In general

The Secretary shall award grants to nonprofit organizations to provide for the establishment, operation, coordination, and evaluation of programs to increase the media literacy of girls and boys, including by—

(A)

educating youth on how to apply critical thinking skills when consuming media images and messages;

(B)

encouraging youth to consume healthy, balanced, and positive media depictions of girls and women; and

(C)

raising awareness about the perpetuation and damaging effects of unhealthy images of girls and women, gender stereotypes, and the sexualization of girls and women.

(2)

Activities

Programs funded under this subsection may include—

(A)

programs designed to encourage youth to develop analytical skills that promote autonomy and critical understanding of how girls and women are depicted in the media;

(B)

age-appropriate education about how the sexualization of girls and women, stereotypical gender roles, and unhealthy images of girls and women can affect the body image of youth, the choice of role models by youth, and relationships of youth among their peers;

(C)

programs designed to provide youth the skills to take responsibility for their use of media;

(D)

education on career opportunities within the media;

(E)

programs designed to teach youth how to create and use media to contribute to social change, especially in their communities;

(F)

education for parents, educators, and other adults on how depictions of girls and women in the media impact youth; or

(G)

support for public or private partnerships that encourage businesses, advertisers, the entertainment industry, and other media content providers to promote media content that—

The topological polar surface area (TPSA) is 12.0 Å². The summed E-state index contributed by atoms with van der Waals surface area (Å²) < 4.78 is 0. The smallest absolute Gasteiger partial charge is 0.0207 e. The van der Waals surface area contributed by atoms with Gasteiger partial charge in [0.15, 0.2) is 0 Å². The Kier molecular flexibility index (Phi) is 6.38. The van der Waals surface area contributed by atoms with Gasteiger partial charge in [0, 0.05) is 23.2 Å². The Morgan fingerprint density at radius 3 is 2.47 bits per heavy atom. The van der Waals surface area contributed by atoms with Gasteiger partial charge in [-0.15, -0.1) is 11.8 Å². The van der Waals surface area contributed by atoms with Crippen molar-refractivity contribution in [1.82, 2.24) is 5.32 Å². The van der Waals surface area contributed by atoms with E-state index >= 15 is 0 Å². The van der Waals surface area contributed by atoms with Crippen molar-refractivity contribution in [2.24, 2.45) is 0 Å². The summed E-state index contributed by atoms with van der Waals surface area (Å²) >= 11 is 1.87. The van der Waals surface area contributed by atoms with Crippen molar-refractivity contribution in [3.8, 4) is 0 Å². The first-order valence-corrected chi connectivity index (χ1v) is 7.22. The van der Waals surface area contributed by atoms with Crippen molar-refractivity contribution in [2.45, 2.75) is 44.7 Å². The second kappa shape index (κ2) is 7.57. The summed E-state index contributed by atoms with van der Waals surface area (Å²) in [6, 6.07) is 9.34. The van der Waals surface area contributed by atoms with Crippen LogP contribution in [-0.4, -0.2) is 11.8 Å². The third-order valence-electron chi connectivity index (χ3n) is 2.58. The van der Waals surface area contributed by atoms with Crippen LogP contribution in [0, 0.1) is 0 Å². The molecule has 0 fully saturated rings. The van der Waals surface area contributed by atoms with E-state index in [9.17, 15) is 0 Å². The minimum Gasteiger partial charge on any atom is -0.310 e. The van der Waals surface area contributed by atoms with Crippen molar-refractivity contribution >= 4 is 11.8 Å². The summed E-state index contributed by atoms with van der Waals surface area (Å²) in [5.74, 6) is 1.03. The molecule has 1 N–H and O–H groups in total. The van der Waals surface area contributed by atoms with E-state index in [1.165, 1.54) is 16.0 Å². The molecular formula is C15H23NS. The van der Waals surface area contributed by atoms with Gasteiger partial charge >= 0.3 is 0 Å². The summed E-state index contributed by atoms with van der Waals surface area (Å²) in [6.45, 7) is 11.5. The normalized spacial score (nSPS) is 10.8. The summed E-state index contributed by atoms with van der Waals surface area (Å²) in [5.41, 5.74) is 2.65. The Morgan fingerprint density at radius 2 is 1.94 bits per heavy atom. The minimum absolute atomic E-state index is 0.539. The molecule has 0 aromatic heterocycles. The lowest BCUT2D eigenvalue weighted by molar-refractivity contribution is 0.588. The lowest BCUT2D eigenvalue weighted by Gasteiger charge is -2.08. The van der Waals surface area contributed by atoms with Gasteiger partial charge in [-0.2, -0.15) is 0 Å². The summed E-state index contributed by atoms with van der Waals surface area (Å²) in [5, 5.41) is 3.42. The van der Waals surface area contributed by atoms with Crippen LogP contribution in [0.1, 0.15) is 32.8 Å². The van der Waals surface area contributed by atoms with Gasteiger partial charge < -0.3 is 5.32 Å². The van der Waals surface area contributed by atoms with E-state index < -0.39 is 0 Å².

(i)

encourages healthy body images;

(ii)

depicts positive and active female role models; and

(iii)

portrays equal and healthy relationships between female and male characters.

(3)

Report

The Secretary shall require each grant recipient under this subsection to submit to the Secretary a report for each grant period that—

(A)

describes how grant funds were used; and

(B)

evaluates the effectiveness of the program funded through the grant.

(b)

Youth empowerment

(1)

In general

The Secretary shall award grants to nonprofit organizations to provide for the establishment, operation, coordination, and evaluation of programs to support the empowerment of girls or boys in a variety of ways, including by encouraging youth empowerment through extracurricular activities and programs that—

(A)

develop self-esteem, skills, and talents; and

(B)

celebrate characteristics unrelated to physical appearance, such as leadership and self-esteem.

(2)

Activities

Programs funded under this subsection may include programs designed to—

(A)

build confidence, self-efficacy, and leadership skills of youth in single gender environments;

(B)

develop values and skills of youth such as respect, critical thinking, problem solving, and collaborative team work; or

(C)

facilitate opportunities for youth to interact with adult role models, such as mentors and volunteers, in their communities.

(3)

Report

The Secretary shall require each grant recipient under this subsection to submit to the Secretary a report for each grant period that—

(A)

describes how grant funds were used; and

(B)

evaluates the effectiveness of the program funded through the grant.

(c)

Matching funds

The Secretary may make a grant to a nonprofit organization under subsection (a) or (b) only if the organization agrees to make available non-Federal contributions toward the costs of the program for which such organization revieves a grant in an amount that is not less than $1 for every $5 of Federal funds awarded under this section. Such contribution may be in cash or in-kind, fairly evaluated, including equipment, training, curricula, or a preexisting evaluation framework.

(d)

Award amounts

No grant awarded under this section shall be greater than $1,000,000 or less than $100,000.

(e)

Priority

In awarding grants under this section, the Secretary shall give priority to nonprofit organizations or projects that are—

(1)

focused on underserved communities and groups, including racial and ethnic minorities, representatives from different socioeconomic groups, and youth at risk for eating disorders;

(2)